Variability in the common genetic architecture of social-communication spectrum phenotypes during childhood and adolescence

St Pourcain, Beate, Skuse, David H., Mandy, William P., Wang, Kai, Hakonarson, Hakon, Timpson, Nicholas J., Evans, David M., Kemp, John P., Ring, Susan M., McArdle, Wendy L., Golding, Jean and Smith, George Davey (2014) Variability in the common genetic architecture of social-communication spectrum phenotypes during childhood and adolescence. Molecular Autism, 5 1: . doi:10.1186/2040-2392-5-18

Author St Pourcain, Beate
Skuse, David H.
Mandy, William P.
Wang, Kai
Hakonarson, Hakon
Timpson, Nicholas J.
Evans, David M.
Kemp, John P.
Ring, Susan M.
McArdle, Wendy L.
Golding, Jean
Smith, George Davey
Title Variability in the common genetic architecture of social-communication spectrum phenotypes during childhood and adolescence
Journal name Molecular Autism   Check publisher's open access policy
ISSN 2040-2392
Publication date 2014-02-01
Year available 2014
Sub-type Article (original research)
DOI 10.1186/2040-2392-5-18
Open Access Status DOI
Volume 5
Issue 1
Total pages 12
Place of publication London, United Kingdom
Publisher BioMed Central Ltd.
Language eng
Subject 1312 Molecular Biology
2806 Developmental Neuroscience
1309 Developmental Biology
2738 Psychiatry and Mental health
Abstract Background: Social-communication abilities are heritable traits, and their impairments overlap with the autism continuum. To characterise the genetic architecture of social-communication difficulties developmentally and identify genetic links with the autistic dimension, we conducted a genome-wide screen of social-communication problems at multiple time-points during childhood and adolescence. Methods. Social-communication difficulties were ascertained at ages 8, 11, 14 and 17 years in a UK population-based birth cohort (Avon Longitudinal Study of Parents and Children; N ≤ 5,628) using mother-reported Social Communication Disorder Checklist scores. Genome-wide Complex Trait Analysis (GCTA) was conducted for all phenotypes. The time-points with the highest GCTA heritability were subsequently analysed for single SNP association genome-wide. Type I error in the presence of measurement relatedness and the likelihood of observing SNP signals near known autism susceptibility loci (co-location) were assessed via large-scale, genome-wide permutations. Association signals (P ≤ 10 were also followed up in Autism Genetic Resource Exchange pedigrees (N = 793) and the Autism Case Control cohort (N N = 1,204/6,491). Results: GCTA heritability was strongest in childhood (h (8 years) = 0.24) and especially in later adolescence (h (17 years) = 0.45), with a marked drop during early to middle adolescence (h (11 years) = 0.16 and h(14 years) = 0.08). Genome-wide screens at ages 8 and 17 years identified for the latter time-point evidence for association at 3p22.2 near SCN11A (rs4453791, P = 9.3 × 10 genome-wide empirical P = 0.011) and suggestive evidence at 20p12.3 at PLCB1 (rs3761168, P = 7.9 × 10 genome-wide empirical P = 0.085). None of these signals contributed to risk for autism. However, the co-location of population-based signals and autism susceptibility loci harbouring rare mutations, such as PLCB1, is unlikely to be due to chance (genome-wide empirical P co-location = 0.007). Conclusions: Our findings suggest that measurable common genetic effects for social-communication difficulties vary developmentally and that these changes may affect detectable overlaps with the autism spectrum.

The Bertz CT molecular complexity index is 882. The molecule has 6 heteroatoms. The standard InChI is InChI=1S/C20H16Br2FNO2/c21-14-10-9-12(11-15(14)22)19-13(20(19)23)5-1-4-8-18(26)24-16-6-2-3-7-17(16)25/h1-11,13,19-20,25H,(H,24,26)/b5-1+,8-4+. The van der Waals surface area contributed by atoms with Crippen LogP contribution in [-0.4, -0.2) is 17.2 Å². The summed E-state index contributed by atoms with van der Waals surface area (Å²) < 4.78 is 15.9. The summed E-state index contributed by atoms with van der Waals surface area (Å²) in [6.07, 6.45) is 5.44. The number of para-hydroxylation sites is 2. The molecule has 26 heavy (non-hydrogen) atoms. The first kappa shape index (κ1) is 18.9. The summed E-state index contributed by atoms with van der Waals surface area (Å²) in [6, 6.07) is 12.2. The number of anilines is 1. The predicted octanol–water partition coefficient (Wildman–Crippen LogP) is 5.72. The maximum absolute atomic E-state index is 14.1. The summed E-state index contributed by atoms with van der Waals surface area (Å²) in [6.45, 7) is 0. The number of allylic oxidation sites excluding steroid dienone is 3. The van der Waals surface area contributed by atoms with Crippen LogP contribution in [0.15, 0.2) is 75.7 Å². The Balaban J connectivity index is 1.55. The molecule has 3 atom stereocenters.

Keyword Alspac
Genome wide association
Copy number variation
Autistic Traits
Q-Index Code C1
Q-Index Status Confirmed Code
Grant ID 092731
MRC G0800582
Institutional Status UQ

Document type: Journal Article
Sub-type: Article (original research)
Collections: Official 2015 Collection
UQ Diamantina Institute Publications
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